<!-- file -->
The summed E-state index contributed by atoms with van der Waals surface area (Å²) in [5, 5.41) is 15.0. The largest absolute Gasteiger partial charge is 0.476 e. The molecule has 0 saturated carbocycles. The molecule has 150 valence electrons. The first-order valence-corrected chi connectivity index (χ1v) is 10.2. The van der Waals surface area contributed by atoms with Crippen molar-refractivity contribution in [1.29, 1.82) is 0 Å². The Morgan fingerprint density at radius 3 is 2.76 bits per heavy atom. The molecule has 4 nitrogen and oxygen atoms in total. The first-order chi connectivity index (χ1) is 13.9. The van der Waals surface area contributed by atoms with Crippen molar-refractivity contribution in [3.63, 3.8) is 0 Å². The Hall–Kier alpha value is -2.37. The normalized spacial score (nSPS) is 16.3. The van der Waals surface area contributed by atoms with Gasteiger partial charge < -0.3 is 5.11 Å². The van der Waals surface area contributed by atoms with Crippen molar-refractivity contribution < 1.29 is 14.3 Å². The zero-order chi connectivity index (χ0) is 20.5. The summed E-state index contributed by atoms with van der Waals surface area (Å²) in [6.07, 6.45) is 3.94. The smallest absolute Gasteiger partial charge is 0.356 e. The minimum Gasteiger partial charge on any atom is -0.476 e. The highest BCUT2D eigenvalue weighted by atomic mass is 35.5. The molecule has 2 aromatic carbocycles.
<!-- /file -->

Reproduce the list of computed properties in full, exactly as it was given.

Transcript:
The summed E-state index contributed by atoms with van der Waals surface area (Å²) in [5, 5.41) is 15.0. The largest absolute Gasteiger partial charge is 0.476 e. The molecule has 0 saturated carbocycles. The molecule has 150 valence electrons. The first-order valence-corrected chi connectivity index (χ1v) is 10.2. The van der Waals surface area contributed by atoms with Crippen molar-refractivity contribution in [1.29, 1.82) is 0 Å². The Morgan fingerprint density at radius 3 is 2.76 bits per heavy atom. The molecule has 4 nitrogen and oxygen atoms in total. The first-order chi connectivity index (χ1) is 13.9. The van der Waals surface area contributed by atoms with Crippen molar-refractivity contribution in [3.63, 3.8) is 0 Å². The Hall–Kier alpha value is -2.37. The normalized spacial score (nSPS) is 16.3. The van der Waals surface area contributed by atoms with Gasteiger partial charge < -0.3 is 5.11 Å². The van der Waals surface area contributed by atoms with Crippen molar-refractivity contribution < 1.29 is 14.3 Å². The zero-order chi connectivity index (χ0) is 20.5. The summed E-state index contributed by atoms with van der Waals surface area (Å²) in [6.07, 6.45) is 3.94. The smallest absolute Gasteiger partial charge is 0.356 e. The minimum Gasteiger partial charge on any atom is -0.476 e. The highest BCUT2D eigenvalue weighted by atomic mass is 35.5. The molecule has 2 aromatic carbocycles.